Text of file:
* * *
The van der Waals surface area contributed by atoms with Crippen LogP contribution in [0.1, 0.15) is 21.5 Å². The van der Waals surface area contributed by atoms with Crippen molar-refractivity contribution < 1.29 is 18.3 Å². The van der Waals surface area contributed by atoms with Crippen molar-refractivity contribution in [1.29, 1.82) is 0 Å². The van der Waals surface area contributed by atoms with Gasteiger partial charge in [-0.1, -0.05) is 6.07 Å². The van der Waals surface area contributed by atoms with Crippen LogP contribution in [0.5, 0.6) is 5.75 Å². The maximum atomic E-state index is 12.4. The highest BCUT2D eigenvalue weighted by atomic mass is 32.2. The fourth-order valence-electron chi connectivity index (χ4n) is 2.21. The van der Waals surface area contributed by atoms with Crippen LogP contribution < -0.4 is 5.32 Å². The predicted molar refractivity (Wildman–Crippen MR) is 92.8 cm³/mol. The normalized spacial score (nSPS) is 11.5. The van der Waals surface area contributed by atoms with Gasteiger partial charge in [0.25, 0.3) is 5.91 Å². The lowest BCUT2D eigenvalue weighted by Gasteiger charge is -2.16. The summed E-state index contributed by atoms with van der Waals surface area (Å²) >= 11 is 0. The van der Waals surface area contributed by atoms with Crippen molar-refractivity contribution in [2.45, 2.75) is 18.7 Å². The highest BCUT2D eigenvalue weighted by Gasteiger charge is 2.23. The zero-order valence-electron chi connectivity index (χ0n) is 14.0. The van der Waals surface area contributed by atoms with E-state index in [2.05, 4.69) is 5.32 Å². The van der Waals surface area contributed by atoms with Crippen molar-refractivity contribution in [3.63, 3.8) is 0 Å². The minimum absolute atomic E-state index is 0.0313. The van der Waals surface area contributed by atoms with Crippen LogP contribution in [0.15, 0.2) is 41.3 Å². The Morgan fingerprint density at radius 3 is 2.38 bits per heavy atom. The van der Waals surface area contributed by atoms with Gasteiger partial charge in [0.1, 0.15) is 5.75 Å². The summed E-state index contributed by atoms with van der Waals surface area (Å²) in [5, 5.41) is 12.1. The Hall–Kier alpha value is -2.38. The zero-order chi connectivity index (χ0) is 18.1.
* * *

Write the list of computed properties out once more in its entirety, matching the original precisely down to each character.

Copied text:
The van der Waals surface area contributed by atoms with Crippen LogP contribution in [0.1, 0.15) is 21.5 Å². The van der Waals surface area contributed by atoms with Crippen molar-refractivity contribution < 1.29 is 18.3 Å². The van der Waals surface area contributed by atoms with Crippen molar-refractivity contribution in [1.29, 1.82) is 0 Å². The van der Waals surface area contributed by atoms with Gasteiger partial charge in [-0.1, -0.05) is 6.07 Å². The van der Waals surface area contributed by atoms with Crippen LogP contribution in [0.5, 0.6) is 5.75 Å². The maximum atomic E-state index is 12.4. The highest BCUT2D eigenvalue weighted by atomic mass is 32.2. The fourth-order valence-electron chi connectivity index (χ4n) is 2.21. The van der Waals surface area contributed by atoms with Crippen LogP contribution < -0.4 is 5.32 Å². The predicted molar refractivity (Wildman–Crippen MR) is 92.8 cm³/mol. The normalized spacial score (nSPS) is 11.5. The van der Waals surface area contributed by atoms with Gasteiger partial charge in [0.25, 0.3) is 5.91 Å². The lowest BCUT2D eigenvalue weighted by Gasteiger charge is -2.16. The summed E-state index contributed by atoms with van der Waals surface area (Å²) >= 11 is 0. The van der Waals surface area contributed by atoms with Crippen molar-refractivity contribution in [2.45, 2.75) is 18.7 Å². The highest BCUT2D eigenvalue weighted by Gasteiger charge is 2.23. The zero-order valence-electron chi connectivity index (χ0n) is 14.0. The van der Waals surface area contributed by atoms with E-state index in [2.05, 4.69) is 5.32 Å². The van der Waals surface area contributed by atoms with Crippen molar-refractivity contribution in [3.63, 3.8) is 0 Å². The minimum absolute atomic E-state index is 0.0313. The van der Waals surface area contributed by atoms with Crippen LogP contribution in [0.15, 0.2) is 41.3 Å². The Morgan fingerprint density at radius 3 is 2.38 bits per heavy atom. The van der Waals surface area contributed by atoms with Gasteiger partial charge in [0.1, 0.15) is 5.75 Å². The summed E-state index contributed by atoms with van der Waals surface area (Å²) in [5, 5.41) is 12.1. The Hall–Kier alpha value is -2.38. The zero-order chi connectivity index (χ0) is 18.1.